Shortly after camp was set up, I changed into my sleeping sweats and settled down to sleep. It was now about 9p, and I was quite satisfied with my day's activities. I settled down in my sleeping bag although I didn't fall asleep for some time. I enjoyed the open air, the cool (but not cold) temperatures, the stars, and the moon shining brightly, now only a day from being full. My thoughts drifted about from family, to work, and to past adventures.

I awoke before 6a to begin my return to Tuolumne Meadows. Rock climbing class was scheduled to begin at 9a, and I wanted to get down in time for breakfast at the Grill with my friends. I planned to take the longer route down the northwest face just to have a different route, which was about 4 1/2 miles in length, the first 1 1/2 miles being cross-country. From the previous days vantage point where we rock climbed, it appeared that this northwest route was relatively easy to negotiate. This assessment turned out to be true, as I had no trouble descending the class 2 rock, scree, and sand. Rather than heading for the John Muir Trail by the shortest path, I chose to angle northward. This took me along a very pleasant ridge just to the west of Cathedral Creek, which has it's origin in a protected cirque on the northern face of Cathedral Peak (it's actually the northern end of the north ridge, but that sounds quite complicated, so one had best just view the map to get an understanding of the topography). At the bottom of this cirque was a large field of snow that was likely to last well into the summer due to its protected nature. This snow field was the source of Cathedral Creek and kept it flowing quite robustly right from its beginning.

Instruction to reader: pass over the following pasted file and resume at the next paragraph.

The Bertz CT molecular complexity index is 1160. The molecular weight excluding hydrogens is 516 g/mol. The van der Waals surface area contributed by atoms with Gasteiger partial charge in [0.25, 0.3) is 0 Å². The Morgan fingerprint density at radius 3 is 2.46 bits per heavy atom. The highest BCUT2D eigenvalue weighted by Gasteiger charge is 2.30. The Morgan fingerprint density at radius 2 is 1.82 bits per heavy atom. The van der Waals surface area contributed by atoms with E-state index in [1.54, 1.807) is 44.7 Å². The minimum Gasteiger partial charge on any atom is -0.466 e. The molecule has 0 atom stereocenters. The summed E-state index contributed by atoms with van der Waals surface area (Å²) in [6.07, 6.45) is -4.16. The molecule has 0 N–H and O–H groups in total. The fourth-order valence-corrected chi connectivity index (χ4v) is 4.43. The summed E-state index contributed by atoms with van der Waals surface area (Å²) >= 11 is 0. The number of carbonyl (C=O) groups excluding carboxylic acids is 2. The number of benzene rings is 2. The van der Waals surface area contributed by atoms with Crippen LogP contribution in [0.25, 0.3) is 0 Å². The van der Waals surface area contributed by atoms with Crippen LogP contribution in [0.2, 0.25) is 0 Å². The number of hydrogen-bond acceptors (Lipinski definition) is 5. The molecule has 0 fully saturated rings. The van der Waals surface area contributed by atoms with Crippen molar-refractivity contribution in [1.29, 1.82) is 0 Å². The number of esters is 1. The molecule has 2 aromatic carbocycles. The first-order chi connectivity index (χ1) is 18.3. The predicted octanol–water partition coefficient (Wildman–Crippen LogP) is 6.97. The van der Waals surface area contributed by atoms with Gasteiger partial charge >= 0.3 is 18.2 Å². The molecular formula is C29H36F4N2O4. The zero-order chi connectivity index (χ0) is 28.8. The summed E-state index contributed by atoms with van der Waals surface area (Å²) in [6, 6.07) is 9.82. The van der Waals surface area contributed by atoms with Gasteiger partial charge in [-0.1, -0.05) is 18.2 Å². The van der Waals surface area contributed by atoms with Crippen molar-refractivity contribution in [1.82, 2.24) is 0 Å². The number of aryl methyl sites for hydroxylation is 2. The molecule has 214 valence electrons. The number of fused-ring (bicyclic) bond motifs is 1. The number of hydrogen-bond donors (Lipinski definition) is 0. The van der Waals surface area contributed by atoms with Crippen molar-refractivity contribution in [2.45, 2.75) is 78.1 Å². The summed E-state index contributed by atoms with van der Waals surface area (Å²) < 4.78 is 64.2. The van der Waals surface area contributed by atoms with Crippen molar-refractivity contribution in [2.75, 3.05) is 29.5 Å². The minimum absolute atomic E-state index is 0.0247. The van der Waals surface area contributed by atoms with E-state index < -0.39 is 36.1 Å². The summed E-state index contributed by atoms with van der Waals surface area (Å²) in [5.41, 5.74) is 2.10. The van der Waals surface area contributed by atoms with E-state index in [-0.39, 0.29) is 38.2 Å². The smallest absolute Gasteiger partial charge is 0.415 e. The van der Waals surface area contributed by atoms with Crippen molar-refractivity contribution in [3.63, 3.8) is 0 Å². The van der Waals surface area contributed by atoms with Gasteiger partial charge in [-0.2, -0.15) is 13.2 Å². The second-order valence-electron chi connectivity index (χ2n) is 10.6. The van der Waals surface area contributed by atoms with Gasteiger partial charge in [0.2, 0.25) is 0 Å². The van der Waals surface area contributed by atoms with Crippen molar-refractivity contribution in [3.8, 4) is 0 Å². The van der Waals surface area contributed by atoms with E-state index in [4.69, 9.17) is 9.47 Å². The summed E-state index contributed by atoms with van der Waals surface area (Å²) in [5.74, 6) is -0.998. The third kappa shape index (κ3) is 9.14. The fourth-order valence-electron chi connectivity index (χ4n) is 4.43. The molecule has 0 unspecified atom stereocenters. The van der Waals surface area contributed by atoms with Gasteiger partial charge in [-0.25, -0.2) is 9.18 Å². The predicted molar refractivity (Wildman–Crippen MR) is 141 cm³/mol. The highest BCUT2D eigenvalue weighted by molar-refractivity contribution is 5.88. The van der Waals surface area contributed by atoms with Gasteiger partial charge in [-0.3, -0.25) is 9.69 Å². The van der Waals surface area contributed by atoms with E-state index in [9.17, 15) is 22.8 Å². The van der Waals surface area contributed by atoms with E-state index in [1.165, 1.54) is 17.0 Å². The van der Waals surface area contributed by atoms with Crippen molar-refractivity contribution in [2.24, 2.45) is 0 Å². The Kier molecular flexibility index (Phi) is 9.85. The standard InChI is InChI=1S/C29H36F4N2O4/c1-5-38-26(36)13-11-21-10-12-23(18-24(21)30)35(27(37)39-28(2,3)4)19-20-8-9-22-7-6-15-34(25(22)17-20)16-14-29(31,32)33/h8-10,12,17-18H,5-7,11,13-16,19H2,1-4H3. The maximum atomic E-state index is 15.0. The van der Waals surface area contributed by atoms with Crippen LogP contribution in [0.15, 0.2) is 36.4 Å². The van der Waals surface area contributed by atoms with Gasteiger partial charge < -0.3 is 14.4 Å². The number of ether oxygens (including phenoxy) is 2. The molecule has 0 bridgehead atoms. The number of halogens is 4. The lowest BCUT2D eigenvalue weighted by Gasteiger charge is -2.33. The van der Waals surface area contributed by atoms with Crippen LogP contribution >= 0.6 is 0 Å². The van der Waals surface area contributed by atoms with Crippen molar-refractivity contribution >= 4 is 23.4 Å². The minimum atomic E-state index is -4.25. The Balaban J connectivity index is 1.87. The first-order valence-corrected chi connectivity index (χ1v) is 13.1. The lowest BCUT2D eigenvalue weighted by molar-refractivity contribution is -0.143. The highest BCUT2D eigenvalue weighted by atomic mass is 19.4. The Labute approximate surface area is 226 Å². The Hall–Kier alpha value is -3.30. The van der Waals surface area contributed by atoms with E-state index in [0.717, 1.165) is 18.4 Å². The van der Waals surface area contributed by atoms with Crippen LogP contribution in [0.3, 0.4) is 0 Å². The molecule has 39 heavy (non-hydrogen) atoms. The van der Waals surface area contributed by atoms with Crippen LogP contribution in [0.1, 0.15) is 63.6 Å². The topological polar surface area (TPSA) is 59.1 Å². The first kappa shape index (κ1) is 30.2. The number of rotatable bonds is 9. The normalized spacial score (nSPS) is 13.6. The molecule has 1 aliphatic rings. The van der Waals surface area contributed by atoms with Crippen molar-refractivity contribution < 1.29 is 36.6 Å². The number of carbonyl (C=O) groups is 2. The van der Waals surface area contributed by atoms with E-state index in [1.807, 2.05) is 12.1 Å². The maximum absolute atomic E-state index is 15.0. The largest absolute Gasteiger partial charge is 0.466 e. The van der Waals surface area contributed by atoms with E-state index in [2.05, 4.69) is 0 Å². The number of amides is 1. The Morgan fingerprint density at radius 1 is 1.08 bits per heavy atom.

The forest began again just before I had descended to the creek, and quickly grew thick and tangled as I crossed an area that was somewhat flat, and swampy from the runoff. At its thickest, where I was climbing over downed logs and scrambling through thick underbrush, I plopped down right in the middle of the trail I had forgotten I was expecting. Once on the John Muir trail, my forward progress picked up significantly, as I no longer had obstacles to get in my way. Three more miles and an hour later, I was back at the Tuolumne Grill where I found my three companions just finishing up breakfast. The first question Michael wanted answered was whether I had reached the summit (he would have been the most envious of the three) to which I had to sadly report, "No". Michael seemed somewhat relieved, as this meant I would be game for a future attempt in which he could join me. While I ate breakfast, we swapped stories of the events since we had parted the night before. Afterwards, we repeated the routine of the previous day, rendezvousing at the mountaineering store, paying our fees, and heading off for another fun day of rock climbing class.

After our class I had to leave the others again, this time to return to San Jose as I had promised my family I would be absent only two nights. The others spent the night at the previous night's campground, and then climbed Mt. Dana on Sunday morning. But that's not my tale to tell, so I will leave it to them to chronicle those events... :)